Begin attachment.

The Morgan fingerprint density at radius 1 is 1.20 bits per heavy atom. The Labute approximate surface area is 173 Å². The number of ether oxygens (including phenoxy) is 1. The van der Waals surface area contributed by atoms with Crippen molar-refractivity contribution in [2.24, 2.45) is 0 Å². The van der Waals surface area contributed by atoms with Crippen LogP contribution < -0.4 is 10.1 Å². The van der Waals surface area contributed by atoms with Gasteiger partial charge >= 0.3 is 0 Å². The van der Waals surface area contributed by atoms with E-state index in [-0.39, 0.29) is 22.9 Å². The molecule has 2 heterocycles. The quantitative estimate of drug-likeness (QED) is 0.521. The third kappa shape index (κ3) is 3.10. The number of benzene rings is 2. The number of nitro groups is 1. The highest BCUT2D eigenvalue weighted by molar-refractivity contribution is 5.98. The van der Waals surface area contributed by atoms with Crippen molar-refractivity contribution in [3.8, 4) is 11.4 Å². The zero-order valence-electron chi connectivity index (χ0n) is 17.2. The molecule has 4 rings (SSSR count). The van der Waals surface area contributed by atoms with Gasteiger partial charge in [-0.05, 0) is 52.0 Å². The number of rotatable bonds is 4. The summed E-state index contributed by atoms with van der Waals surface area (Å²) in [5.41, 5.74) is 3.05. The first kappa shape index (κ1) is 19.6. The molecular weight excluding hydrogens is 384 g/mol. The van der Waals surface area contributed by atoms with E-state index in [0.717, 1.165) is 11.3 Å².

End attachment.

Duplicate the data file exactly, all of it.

The Morgan fingerprint density at radius 1 is 1.20 bits per heavy atom. The Labute approximate surface area is 173 Å². The number of ether oxygens (including phenoxy) is 1. The van der Waals surface area contributed by atoms with Crippen molar-refractivity contribution in [2.24, 2.45) is 0 Å². The van der Waals surface area contributed by atoms with Crippen LogP contribution < -0.4 is 10.1 Å². The van der Waals surface area contributed by atoms with Gasteiger partial charge >= 0.3 is 0 Å². The van der Waals surface area contributed by atoms with E-state index in [-0.39, 0.29) is 22.9 Å². The molecule has 2 heterocycles. The quantitative estimate of drug-likeness (QED) is 0.521. The third kappa shape index (κ3) is 3.10. The number of benzene rings is 2. The number of nitro groups is 1. The highest BCUT2D eigenvalue weighted by molar-refractivity contribution is 5.98. The van der Waals surface area contributed by atoms with Crippen molar-refractivity contribution in [3.8, 4) is 11.4 Å². The zero-order valence-electron chi connectivity index (χ0n) is 17.2. The molecule has 4 rings (SSSR count). The van der Waals surface area contributed by atoms with Gasteiger partial charge in [-0.05, 0) is 52.0 Å². The number of rotatable bonds is 4. The summed E-state index contributed by atoms with van der Waals surface area (Å²) in [5.41, 5.74) is 3.05. The first kappa shape index (κ1) is 19.6. The molecular weight excluding hydrogens is 384 g/mol. The van der Waals surface area contributed by atoms with E-state index in [0.717, 1.165) is 11.3 Å².